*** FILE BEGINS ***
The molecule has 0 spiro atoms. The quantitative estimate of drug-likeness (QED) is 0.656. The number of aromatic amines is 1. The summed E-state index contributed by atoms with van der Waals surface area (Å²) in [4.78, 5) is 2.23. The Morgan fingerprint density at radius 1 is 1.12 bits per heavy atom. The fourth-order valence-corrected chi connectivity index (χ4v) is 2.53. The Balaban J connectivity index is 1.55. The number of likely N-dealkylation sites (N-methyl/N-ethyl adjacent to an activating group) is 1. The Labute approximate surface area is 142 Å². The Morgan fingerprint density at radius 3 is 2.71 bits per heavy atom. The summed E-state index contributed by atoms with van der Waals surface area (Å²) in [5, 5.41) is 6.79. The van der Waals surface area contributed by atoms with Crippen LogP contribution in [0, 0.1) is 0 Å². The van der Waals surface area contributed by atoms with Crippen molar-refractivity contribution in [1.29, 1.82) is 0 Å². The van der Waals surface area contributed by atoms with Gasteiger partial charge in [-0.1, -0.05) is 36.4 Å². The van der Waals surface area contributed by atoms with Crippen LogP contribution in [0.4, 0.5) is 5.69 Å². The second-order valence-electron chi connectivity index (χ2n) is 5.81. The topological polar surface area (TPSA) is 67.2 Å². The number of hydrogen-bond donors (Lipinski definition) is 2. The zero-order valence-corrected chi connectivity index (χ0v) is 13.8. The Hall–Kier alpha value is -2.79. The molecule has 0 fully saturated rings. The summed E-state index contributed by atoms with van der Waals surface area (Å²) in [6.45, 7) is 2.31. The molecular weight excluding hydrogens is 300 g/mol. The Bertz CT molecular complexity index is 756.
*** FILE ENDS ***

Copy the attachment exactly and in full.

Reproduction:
The molecule has 0 spiro atoms. The quantitative estimate of drug-likeness (QED) is 0.656. The number of aromatic amines is 1. The summed E-state index contributed by atoms with van der Waals surface area (Å²) in [4.78, 5) is 2.23. The Morgan fingerprint density at radius 1 is 1.12 bits per heavy atom. The fourth-order valence-corrected chi connectivity index (χ4v) is 2.53. The Balaban J connectivity index is 1.55. The number of likely N-dealkylation sites (N-methyl/N-ethyl adjacent to an activating group) is 1. The Labute approximate surface area is 142 Å². The Morgan fingerprint density at radius 3 is 2.71 bits per heavy atom. The summed E-state index contributed by atoms with van der Waals surface area (Å²) in [5, 5.41) is 6.79. The van der Waals surface area contributed by atoms with Crippen LogP contribution in [0, 0.1) is 0 Å². The van der Waals surface area contributed by atoms with Crippen molar-refractivity contribution in [1.29, 1.82) is 0 Å². The van der Waals surface area contributed by atoms with Gasteiger partial charge in [-0.1, -0.05) is 36.4 Å². The van der Waals surface area contributed by atoms with Crippen LogP contribution in [0.4, 0.5) is 5.69 Å². The second-order valence-electron chi connectivity index (χ2n) is 5.81. The topological polar surface area (TPSA) is 67.2 Å². The number of hydrogen-bond donors (Lipinski definition) is 2. The zero-order valence-corrected chi connectivity index (χ0v) is 13.8. The Hall–Kier alpha value is -2.79. The molecule has 0 fully saturated rings. The summed E-state index contributed by atoms with van der Waals surface area (Å²) in [6.45, 7) is 2.31. The molecular weight excluding hydrogens is 300 g/mol. The Bertz CT molecular complexity index is 756.